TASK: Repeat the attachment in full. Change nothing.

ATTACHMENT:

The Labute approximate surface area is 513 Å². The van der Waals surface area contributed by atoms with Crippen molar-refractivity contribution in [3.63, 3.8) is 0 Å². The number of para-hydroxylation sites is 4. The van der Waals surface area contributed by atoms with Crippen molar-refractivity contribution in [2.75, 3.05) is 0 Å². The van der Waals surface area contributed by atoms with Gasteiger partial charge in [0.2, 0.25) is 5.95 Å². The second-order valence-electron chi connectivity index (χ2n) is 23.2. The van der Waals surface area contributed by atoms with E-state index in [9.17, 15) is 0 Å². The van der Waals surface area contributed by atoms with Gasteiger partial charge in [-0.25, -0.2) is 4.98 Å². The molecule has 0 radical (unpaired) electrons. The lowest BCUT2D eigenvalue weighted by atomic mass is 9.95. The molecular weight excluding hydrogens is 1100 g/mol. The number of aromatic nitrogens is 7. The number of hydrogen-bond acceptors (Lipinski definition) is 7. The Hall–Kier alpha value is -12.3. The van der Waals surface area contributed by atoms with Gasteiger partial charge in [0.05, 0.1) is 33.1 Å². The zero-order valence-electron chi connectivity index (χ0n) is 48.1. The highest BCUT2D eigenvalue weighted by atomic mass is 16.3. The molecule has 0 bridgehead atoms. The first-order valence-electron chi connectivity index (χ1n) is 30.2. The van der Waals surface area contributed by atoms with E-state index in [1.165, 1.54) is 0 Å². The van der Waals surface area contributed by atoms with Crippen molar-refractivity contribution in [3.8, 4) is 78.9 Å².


The Labute approximate surface area is 513 Å². The van der Waals surface area contributed by atoms with Crippen molar-refractivity contribution in [3.63, 3.8) is 0 Å². The number of para-hydroxylation sites is 4. The van der Waals surface area contributed by atoms with Crippen molar-refractivity contribution in [2.75, 3.05) is 0 Å². The van der Waals surface area contributed by atoms with Gasteiger partial charge in [0.2, 0.25) is 5.95 Å². The second-order valence-electron chi connectivity index (χ2n) is 23.2. The van der Waals surface area contributed by atoms with E-state index in [9.17, 15) is 0 Å². The van der Waals surface area contributed by atoms with Gasteiger partial charge in [-0.25, -0.2) is 4.98 Å². The molecule has 0 radical (unpaired) electrons. The lowest BCUT2D eigenvalue weighted by atomic mass is 9.95. The molecular weight excluding hydrogens is 1100 g/mol. The number of aromatic nitrogens is 7. The number of hydrogen-bond acceptors (Lipinski definition) is 7. The Hall–Kier alpha value is -12.3. The van der Waals surface area contributed by atoms with Gasteiger partial charge in [0.05, 0.1) is 33.1 Å². The zero-order valence-electron chi connectivity index (χ0n) is 48.1. The highest BCUT2D eigenvalue weighted by atomic mass is 16.3. The molecule has 0 bridgehead atoms. The first-order valence-electron chi connectivity index (χ1n) is 30.2. The van der Waals surface area contributed by atoms with E-state index in [1.165, 1.54) is 0 Å². The van der Waals surface area contributed by atoms with Crippen molar-refractivity contribution in [3.8, 4) is 78.9 Å².